When I start a book I feel obligated to finish it even though I don’t like it. I rarely DNF books, because I’m always like I want to give it a chance. And then when I’m a good chunk into the book, I think if I stop reading and put it aside I’ll have wasted my time. But with that said there are three books that I for some reasons just haven’t been able to finish.
A Game of Thrones by George R. R. Matin
Please don’t hate me. It’s long and intimidating, overly descriptive and there are so many other great series that haven’t been adapted to fantastic TV shows. I have tried to read the first book multiple times and have yet to manage it. When the first season concluded I immediately ordered the complete book series and started reading. I read 658 pages until I just stopped. Since then, I’ve tried reading further numerous times, but I can’t get used to all the description. It’s just too dense, which is why after having it marked as currently reading for two years on goodreads, I decided to admit that it’s not going to happen anytime soon. Right now I’m content with keeping up to date with the TV show, without putting myself through hours upon hours of dense world building that I frankly do not enjoy.
The Long Dark Tea-Time of the Soul by Douglas Adams
This is the second book following the holistic detective Dirk Gently. I had a phase a few years ago, where I could not get enough weirdness in entertainment. Douglas Adams’ books are very very weird, just think about The Hitchhiker’s Guide to The Galaxy for a second. That’s weird with weird on top AND on the side. I remember enjoying the first Dirk Gently book, but I never got around to reading the sequel. That was until, of course, I picked this one up and it ended up here. When I read The Long Dark Tea-Time of the Soul I had left my nothing-will-ever-be-weird-enough-phase and moved on to less ‘strange’ books. It’s a short book, about 200 pages long and it took me ages to read those 123 pages I managed to get through.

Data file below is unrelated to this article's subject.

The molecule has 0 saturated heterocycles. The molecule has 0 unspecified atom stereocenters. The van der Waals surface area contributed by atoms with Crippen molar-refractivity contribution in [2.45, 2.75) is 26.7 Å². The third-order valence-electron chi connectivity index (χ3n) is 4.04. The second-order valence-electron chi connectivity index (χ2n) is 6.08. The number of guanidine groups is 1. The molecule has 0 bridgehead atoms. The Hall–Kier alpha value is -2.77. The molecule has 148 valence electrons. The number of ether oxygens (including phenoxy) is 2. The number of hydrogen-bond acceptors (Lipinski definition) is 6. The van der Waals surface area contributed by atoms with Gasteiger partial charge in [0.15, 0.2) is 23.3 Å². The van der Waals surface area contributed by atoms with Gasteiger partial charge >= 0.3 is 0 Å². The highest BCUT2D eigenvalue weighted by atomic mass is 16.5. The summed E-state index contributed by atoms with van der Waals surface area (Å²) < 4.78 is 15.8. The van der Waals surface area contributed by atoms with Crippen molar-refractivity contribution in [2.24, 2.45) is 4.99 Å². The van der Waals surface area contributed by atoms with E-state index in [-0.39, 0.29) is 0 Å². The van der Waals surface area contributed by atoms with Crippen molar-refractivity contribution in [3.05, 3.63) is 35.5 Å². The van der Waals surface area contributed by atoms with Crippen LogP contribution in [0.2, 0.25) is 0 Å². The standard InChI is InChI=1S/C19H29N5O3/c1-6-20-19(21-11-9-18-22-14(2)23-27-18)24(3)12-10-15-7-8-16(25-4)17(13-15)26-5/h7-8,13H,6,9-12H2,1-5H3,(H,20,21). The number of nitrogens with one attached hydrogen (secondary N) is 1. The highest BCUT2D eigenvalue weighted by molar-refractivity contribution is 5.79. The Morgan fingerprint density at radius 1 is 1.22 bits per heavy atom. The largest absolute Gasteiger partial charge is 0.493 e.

It has also been turned into a TV show, the first one was a British one that I watched the first two episode of and liked. The other is a more recent adaption I watched on Netflix, which is definitely entertaining but also kind of meh. I’m not sure if I’ll ever pick this one up again. I don’t think I will. If I do it’s probably a sign that my nothing-will-ever-be-weird-enough-muhaha-phase has returned. And I hope it doesn’t for the sake of my sanity and everyone around me.
Neverwhere by Neil Gaiman
Now this is my most recent DNF. In some way I kind of liked it, but then again I was struggling so much with it that when I look at it on my shelf I fall asleep. It’s slow and whimsical and I dislike the characters. I mean there was nothing making me curious or emotionally invested in neither plot nor characters.
Neil Gaiman is a widely beloved author and I enjoyed both American Gods and Norse Mythology by him, but this one did not hold my interest long enough to finish it. But I gave neither American Gods nor Norse Mythology more than four stars.
I don’t know if it’s his writing style I just don’t click with or what it can be. I wish I liked this book, because I want to understand why Neil Gaiman is so popular. Anyway, Neverwhere is just not my cup of tea. If I ever decide to try finishing it, it’ll probably be in the very distant future.